IMPACT - Science of Art
Does art heal? This is a question that lot of people in the art and science world are trying to address. We have compiled a list of articles and research papers that shed some light on the benefits of healing through art.
Treating Cancer with Art: 5 Alternative Therapies That Heal Cancer Symptoms
Studies have found a link between painting and the changes in brain wave patterns that can alter hormones and neurotransmitters in the brain.
The employment of creative and expressive therapy, among cancer patients during treatment and remission, has demonstrated numerous health benefits that allow an individual to effectively communicate their physical and emotional problems through alternative techniques of healing. Medical Daily: Treating Cancer With Art: 5 Alternative Therapies That Heal Cancer Symptoms Lizette Borreli May 13, 2013
UK Survey Reveals Art Therapy May Be Helpful to Cancer Patients
According to some researchers, art therapy has the potential to provide some improvements in depression, tiredness, distress, and general health. In some studies, art therapy has helped individuals with the emotional and physical effects of having a fatal condition, such as cancer. According to an American study, art therapy has helped cancer patients achieve an improvement with certain symptoms, such as pain, anxiety, and tiredness.Newswire: UK Survey Reveals Art Therapy May Be Helpful to Cancer Patients Belinda Hills August 7, 2017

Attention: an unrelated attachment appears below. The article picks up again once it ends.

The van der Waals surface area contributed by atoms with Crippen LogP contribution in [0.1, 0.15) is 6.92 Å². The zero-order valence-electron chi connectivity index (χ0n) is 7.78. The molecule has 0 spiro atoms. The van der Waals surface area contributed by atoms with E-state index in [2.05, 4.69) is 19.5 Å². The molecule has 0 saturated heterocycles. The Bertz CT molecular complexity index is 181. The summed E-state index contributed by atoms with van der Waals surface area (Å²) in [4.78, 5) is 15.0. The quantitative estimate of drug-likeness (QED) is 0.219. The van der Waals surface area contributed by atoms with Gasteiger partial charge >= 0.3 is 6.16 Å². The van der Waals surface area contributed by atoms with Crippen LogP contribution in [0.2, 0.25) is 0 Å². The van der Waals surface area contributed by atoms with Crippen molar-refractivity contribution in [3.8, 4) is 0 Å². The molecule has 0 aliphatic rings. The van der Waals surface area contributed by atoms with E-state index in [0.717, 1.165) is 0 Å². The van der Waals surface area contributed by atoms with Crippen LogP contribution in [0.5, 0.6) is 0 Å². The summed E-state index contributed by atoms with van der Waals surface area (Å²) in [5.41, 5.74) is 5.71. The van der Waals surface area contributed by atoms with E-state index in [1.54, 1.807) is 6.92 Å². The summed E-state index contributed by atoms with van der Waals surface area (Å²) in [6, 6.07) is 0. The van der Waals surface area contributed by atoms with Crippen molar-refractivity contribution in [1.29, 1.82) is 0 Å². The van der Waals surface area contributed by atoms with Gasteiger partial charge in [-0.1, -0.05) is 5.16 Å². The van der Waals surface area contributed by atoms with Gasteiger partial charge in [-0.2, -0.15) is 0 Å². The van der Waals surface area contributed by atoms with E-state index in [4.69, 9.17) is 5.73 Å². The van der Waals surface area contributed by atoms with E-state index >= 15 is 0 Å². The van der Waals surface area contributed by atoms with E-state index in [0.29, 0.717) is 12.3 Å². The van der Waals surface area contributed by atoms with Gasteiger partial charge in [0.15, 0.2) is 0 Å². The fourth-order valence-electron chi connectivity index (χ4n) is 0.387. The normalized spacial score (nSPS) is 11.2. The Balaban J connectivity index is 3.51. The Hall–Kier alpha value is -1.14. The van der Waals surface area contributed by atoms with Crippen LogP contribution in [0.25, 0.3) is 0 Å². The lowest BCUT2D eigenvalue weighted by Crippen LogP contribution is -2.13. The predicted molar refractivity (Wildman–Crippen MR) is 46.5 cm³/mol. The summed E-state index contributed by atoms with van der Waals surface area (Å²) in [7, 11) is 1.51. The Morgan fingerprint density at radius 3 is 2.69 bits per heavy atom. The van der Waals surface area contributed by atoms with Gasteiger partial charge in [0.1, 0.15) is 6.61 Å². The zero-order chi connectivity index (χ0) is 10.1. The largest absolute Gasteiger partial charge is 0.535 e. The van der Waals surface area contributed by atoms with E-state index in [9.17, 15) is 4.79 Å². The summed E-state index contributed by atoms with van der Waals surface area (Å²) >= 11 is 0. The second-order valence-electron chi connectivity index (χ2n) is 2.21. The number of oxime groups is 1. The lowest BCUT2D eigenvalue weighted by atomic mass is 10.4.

‘It’s time to recognize the contribution arts can make to health and well-being'
"The arts are a way of forming, shaping and holding in front of your eyes something you feel internally" Phil George, chair of Arts Council Wales.
"It’s about storytelling. It helps people develop a narrative of their lives and relate to their own experience in a new way. I'm convinced from the evidence that investment in the arts for health would pay off".
"While you're mindfully doing the art, it frees up your personality that had maybe been buried. It takes you away from whatever is bothering you, just for a couple of hours." The Guardian: Healthcare Network Nicola Slawson Oct 11, 2017
Benefits of Being Creative and Making Art
Creating art is healing not only for the mind and spirit, but also the body, since all are interconnected. It works on multiple levels to not only relax, but also to restore and rejuvenate, bringing joy and increasing your energy and enthusiasm for life. As Shawn McNiff writes in Art Heals: How Creativity Cures the Soul (Buy from Amazon), " ...healing through art is one of the oldest cultural practices in every region of the world," and "Art adapts to every conceivable problem and lends its transformative, insightful, and experience-heightening powers to people in need."Thoughtco: Relieve Stress and Anxiety By Creating Art Lisa Marder March 18, 2017
The Power of the Creative Arts in Health and Healing
Studies show that engaging in any creative process is healing. Whether you make a simple drawing or collage, look at art or talk about it, creativity and the arts can help you:
- Express thoughts and emotions that can be hard to put into words
- Lower stress and anxiety
- Relax and feel calmer and happier
- Connect with yourself on a deep level, no matter what you are going through